away. After v, 658, STAGE DIRECTION. “ The scene Ver. 749. They had thirë name thence; coarse changes to a stately palace, set out with all man
beetle brous. ner of deliciousness: tables spread with all dain- Ver. 751. The sample.ties. Comus is discovered with his rabble : and Ver. 755. Think what
, and look upon this cardia! the lady set in an inchanted chaire. She offers
julep. to rise.”
Then follow verses fróniv672–705. From F. Ver. 661. And you a statue fixt, as Daphne 779 to 806, the lines are not in the manuscript, was.
but were added afterwards. Ver. 662. Fool, thou art over-proud, do not Ver. 763. As if she meant her children, &c. boast.
Ver. 806.- Come y' are 100 morall. This whole speech of the Lady, and the first verse Ver. 807. This is mere moral stuff, the very of the next of Comus, were added in the margin :
And settlings of a melancholy blood; 1 Temperance is a marginal reading. Patience had
been first written and erased; and is restored After V. 813. STAGE-DIRECTION. “ The brothers by the line drawn underneath it, as at praise, v. rush in, strike his glasse down: the monsters, 176. It is also again written over temperance then) shapes make as though they would resist, but erased in the margin. are all driven in. Dæmon enters with them.” Ver. 973. To a crowne of deathlesse bays. Ver. 814. What have you let the false enchan- After v. 975, STAGE-DIRECTION “ The Demon ter pass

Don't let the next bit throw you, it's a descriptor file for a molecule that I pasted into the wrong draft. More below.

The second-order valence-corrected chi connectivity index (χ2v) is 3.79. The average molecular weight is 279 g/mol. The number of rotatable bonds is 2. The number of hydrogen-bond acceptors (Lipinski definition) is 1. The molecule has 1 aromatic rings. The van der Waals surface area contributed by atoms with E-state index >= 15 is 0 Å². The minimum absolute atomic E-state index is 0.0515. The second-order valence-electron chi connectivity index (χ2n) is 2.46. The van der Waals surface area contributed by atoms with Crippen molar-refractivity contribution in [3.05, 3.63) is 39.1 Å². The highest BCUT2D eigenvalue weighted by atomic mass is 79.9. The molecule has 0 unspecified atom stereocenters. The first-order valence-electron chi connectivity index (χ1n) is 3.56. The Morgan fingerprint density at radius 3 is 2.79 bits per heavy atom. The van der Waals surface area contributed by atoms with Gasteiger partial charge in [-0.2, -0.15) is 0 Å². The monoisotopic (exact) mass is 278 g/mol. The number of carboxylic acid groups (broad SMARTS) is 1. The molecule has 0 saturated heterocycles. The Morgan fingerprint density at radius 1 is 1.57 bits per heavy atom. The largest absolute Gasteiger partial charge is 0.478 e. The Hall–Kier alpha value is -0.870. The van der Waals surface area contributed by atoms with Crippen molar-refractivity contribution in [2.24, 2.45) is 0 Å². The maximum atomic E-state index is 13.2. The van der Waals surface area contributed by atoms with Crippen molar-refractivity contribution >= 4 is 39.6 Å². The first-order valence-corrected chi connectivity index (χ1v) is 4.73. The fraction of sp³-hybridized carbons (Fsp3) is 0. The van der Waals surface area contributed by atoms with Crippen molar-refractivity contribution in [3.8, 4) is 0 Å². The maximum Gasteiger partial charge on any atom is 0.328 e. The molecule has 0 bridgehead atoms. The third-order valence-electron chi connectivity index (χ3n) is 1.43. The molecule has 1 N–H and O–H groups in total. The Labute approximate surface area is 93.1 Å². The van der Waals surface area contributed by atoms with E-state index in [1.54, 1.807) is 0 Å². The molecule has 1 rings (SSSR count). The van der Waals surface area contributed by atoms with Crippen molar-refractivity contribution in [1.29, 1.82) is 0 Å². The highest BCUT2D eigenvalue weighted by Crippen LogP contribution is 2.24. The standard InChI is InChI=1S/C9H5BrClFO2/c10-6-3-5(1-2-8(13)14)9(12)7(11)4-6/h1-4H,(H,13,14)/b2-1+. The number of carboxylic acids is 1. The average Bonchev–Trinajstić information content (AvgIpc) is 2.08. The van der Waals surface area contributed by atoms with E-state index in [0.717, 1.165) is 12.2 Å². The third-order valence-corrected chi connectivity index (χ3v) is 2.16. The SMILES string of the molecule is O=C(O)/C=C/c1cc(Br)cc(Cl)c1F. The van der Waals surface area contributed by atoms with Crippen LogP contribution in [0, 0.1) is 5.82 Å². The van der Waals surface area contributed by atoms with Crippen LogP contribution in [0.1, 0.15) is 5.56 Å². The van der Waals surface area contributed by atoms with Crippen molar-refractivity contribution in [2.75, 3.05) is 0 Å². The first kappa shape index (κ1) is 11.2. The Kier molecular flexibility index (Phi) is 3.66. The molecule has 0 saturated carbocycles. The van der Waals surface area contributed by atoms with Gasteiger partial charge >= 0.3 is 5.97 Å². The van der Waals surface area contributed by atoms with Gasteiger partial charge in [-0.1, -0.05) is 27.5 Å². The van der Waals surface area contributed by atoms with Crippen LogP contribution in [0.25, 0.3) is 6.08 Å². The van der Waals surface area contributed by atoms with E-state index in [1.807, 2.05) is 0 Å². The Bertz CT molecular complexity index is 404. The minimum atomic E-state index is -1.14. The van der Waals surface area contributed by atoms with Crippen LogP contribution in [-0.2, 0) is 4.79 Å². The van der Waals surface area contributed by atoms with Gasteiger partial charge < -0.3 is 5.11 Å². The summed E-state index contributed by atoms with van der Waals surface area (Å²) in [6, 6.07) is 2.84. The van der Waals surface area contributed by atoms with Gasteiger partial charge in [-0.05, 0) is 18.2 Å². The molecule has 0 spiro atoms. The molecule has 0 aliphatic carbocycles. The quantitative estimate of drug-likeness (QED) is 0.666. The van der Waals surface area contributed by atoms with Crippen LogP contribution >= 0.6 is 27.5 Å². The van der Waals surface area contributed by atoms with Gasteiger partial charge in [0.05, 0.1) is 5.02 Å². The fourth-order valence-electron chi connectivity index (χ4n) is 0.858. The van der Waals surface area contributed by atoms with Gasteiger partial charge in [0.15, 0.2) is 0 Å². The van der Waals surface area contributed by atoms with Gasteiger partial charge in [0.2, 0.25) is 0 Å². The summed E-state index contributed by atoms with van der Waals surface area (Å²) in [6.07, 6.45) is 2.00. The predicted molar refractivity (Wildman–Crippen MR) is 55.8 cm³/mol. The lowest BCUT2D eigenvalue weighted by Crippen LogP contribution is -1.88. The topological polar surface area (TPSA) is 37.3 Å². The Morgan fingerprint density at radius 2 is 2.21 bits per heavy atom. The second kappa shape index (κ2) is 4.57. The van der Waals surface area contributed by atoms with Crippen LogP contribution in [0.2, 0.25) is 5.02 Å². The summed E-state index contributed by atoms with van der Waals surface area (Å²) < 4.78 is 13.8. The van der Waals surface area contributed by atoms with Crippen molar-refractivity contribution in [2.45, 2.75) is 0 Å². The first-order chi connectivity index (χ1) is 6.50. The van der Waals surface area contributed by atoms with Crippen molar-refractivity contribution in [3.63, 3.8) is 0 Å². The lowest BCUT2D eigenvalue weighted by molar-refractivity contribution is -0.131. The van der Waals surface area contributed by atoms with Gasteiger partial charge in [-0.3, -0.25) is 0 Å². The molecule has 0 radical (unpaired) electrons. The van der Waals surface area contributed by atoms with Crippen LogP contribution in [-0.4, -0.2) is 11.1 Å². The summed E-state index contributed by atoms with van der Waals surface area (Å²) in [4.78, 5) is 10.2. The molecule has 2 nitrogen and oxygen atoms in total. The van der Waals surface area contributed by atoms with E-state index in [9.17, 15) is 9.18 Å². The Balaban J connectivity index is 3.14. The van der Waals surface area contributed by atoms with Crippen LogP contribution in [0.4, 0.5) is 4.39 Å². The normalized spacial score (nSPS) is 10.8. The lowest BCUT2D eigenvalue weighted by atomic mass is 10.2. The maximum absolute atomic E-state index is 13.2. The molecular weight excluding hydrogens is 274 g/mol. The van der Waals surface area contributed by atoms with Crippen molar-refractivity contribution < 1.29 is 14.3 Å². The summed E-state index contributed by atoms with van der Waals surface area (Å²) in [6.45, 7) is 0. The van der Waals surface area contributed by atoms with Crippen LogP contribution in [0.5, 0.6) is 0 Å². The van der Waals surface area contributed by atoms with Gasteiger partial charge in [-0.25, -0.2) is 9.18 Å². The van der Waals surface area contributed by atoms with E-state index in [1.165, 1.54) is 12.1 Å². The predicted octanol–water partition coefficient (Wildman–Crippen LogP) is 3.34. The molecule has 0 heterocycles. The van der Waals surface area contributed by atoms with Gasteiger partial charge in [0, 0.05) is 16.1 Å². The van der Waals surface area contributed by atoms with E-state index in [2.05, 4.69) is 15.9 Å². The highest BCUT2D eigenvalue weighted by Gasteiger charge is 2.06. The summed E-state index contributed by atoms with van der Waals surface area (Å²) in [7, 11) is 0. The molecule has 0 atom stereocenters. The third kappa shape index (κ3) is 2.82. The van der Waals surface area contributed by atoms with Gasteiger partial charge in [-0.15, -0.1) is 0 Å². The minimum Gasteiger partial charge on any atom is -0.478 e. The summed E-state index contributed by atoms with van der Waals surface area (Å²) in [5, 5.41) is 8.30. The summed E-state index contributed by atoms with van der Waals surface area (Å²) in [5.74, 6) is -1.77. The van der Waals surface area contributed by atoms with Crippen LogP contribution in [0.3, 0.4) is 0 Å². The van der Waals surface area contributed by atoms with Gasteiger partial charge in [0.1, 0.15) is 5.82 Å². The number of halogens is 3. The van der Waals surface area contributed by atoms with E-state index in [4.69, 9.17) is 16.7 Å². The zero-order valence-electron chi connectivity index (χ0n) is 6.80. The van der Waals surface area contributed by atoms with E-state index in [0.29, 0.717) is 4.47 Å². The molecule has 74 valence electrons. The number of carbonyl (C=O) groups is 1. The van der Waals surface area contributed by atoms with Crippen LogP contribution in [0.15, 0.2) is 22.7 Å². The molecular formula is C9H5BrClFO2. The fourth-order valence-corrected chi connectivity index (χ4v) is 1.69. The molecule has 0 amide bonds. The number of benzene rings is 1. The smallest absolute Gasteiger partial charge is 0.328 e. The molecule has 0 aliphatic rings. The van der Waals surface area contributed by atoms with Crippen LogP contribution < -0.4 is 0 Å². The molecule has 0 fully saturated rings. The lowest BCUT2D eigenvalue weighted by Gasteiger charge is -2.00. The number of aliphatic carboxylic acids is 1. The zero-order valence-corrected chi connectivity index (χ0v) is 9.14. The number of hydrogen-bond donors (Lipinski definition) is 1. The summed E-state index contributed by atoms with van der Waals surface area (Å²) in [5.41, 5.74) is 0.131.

sings or says." Ver. 816. Without his art reverst. Ver. 976. These concluding lyrics are twice Ver. 818. We cannot free the lady that remains. written in pp. 28, 29, of the MS. the first are And, here sits.
crossed. Ver. 821. There is another way that may be Ver. 979. Up in the plaine fields. us'd.
Ver. 982. Of Allas and his daughters three. Ver. 826. Sabrina is her name, a goddess chaste. Hesperus is written over Atlas, and neeces over Thenerased; then virgin before goddess, and pure daughters : bat daughters are distinguished by after chaste.
the line underneath, although it had been erased; Ver. 829. She, guilti se damsel, flying the mad which is not the case with Atlas. See Mr. persuite.
Whiter's acute remark on this circumstance, Ver. 831; To the streame.
Specimen &c. as above, p. 133. But first the flood.”
Ver. 983. After "the goulden tree," he had Ver. 834. Held up thire white wrists and re- written, but crossed, ceav'd her in,
Where grows the high-borne gold upon And bore her straite to aged Nereus
his native tree. hall.
Ver. 984. This verse and the three following Ver. 845, Helping all urchin blasts, and ill-luck were added. signes
[lights to leave; Ver. 988. That there eternal Summer dwells. That the shrewd meddling elfe de- Ver. 990. About the myrtle alleys fling And often takes our cattel with strange
Balm and cassia's fragrant smells. pinches.
Ver. 992. Iris there with garnisht (then garish] Which she, &c.
bow. Ver. 849. Carrol her goodnesse loud in lively Ver. 995. Then her watchet scarf can shew. layes.
This is in the first copy of the Lyrics. In the And lovely, from lively.
second, Ver. 851. Of pansies, and of bonnie daffadils.
Then her purfled scarf can shew, Ver. 853. Each clasping charme, and secret hold
Yellow watchet, greene, and blew, ing spell.
And drenches oft with manna (then Ver. 857. In honour'd virtue's cause : this will I
Sabæan] dew trie.
Beds of hyacinth and roses, And in the margin “ In hard distressed need.”